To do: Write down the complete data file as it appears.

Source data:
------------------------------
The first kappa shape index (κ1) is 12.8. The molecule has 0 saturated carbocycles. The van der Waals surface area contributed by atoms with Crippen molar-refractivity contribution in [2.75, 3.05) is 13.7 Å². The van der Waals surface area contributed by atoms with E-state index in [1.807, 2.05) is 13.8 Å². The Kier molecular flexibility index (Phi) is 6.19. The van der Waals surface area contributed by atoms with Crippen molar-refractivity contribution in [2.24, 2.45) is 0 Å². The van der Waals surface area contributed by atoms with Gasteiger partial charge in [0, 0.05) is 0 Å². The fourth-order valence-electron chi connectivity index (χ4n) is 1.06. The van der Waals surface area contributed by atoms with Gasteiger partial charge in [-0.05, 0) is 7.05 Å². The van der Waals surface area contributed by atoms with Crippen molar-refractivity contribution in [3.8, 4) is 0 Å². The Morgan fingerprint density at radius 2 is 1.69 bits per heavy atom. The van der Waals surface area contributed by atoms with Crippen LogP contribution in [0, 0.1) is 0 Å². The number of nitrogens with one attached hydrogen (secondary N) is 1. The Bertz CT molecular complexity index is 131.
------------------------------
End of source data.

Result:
The first kappa shape index (κ1) is 12.8. The molecule has 0 saturated carbocycles. The van der Waals surface area contributed by atoms with Crippen molar-refractivity contribution in [2.75, 3.05) is 13.7 Å². The van der Waals surface area contributed by atoms with E-state index in [1.807, 2.05) is 13.8 Å². The Kier molecular flexibility index (Phi) is 6.19. The van der Waals surface area contributed by atoms with Crippen molar-refractivity contribution in [2.24, 2.45) is 0 Å². The van der Waals surface area contributed by atoms with Gasteiger partial charge in [0, 0.05) is 0 Å². The fourth-order valence-electron chi connectivity index (χ4n) is 1.06. The van der Waals surface area contributed by atoms with Gasteiger partial charge in [-0.05, 0) is 7.05 Å². The van der Waals surface area contributed by atoms with Crippen molar-refractivity contribution in [3.8, 4) is 0 Å². The Morgan fingerprint density at radius 2 is 1.69 bits per heavy atom. The van der Waals surface area contributed by atoms with Crippen LogP contribution in [0, 0.1) is 0 Å². The number of nitrogens with one attached hydrogen (secondary N) is 1. The Bertz CT molecular complexity index is 131.